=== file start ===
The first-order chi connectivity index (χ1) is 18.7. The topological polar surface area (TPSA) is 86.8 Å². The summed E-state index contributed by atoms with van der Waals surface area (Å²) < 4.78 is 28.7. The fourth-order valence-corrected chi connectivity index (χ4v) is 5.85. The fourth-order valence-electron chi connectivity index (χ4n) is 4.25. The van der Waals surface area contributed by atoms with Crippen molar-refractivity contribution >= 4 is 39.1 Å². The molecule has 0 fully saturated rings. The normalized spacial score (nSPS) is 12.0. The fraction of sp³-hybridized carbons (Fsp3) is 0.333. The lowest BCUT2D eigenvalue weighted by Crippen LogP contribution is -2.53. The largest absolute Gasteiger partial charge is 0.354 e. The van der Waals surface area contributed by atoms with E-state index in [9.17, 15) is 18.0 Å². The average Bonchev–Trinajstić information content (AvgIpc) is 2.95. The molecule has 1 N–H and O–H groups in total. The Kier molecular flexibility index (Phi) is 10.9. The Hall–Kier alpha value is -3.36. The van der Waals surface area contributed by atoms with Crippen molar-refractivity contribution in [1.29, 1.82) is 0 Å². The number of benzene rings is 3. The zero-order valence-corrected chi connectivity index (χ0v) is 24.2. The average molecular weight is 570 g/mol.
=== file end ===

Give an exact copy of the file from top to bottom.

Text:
The first-order chi connectivity index (χ1) is 18.7. The topological polar surface area (TPSA) is 86.8 Å². The summed E-state index contributed by atoms with van der Waals surface area (Å²) < 4.78 is 28.7. The fourth-order valence-corrected chi connectivity index (χ4v) is 5.85. The fourth-order valence-electron chi connectivity index (χ4n) is 4.25. The van der Waals surface area contributed by atoms with Crippen molar-refractivity contribution >= 4 is 39.1 Å². The molecule has 0 fully saturated rings. The normalized spacial score (nSPS) is 12.0. The fraction of sp³-hybridized carbons (Fsp3) is 0.333. The lowest BCUT2D eigenvalue weighted by Crippen LogP contribution is -2.53. The largest absolute Gasteiger partial charge is 0.354 e. The van der Waals surface area contributed by atoms with E-state index in [9.17, 15) is 18.0 Å². The average Bonchev–Trinajstić information content (AvgIpc) is 2.95. The molecule has 1 N–H and O–H groups in total. The Kier molecular flexibility index (Phi) is 10.9. The Hall–Kier alpha value is -3.36. The van der Waals surface area contributed by atoms with Crippen molar-refractivity contribution in [1.29, 1.82) is 0 Å². The number of benzene rings is 3. The zero-order valence-corrected chi connectivity index (χ0v) is 24.2. The average molecular weight is 570 g/mol.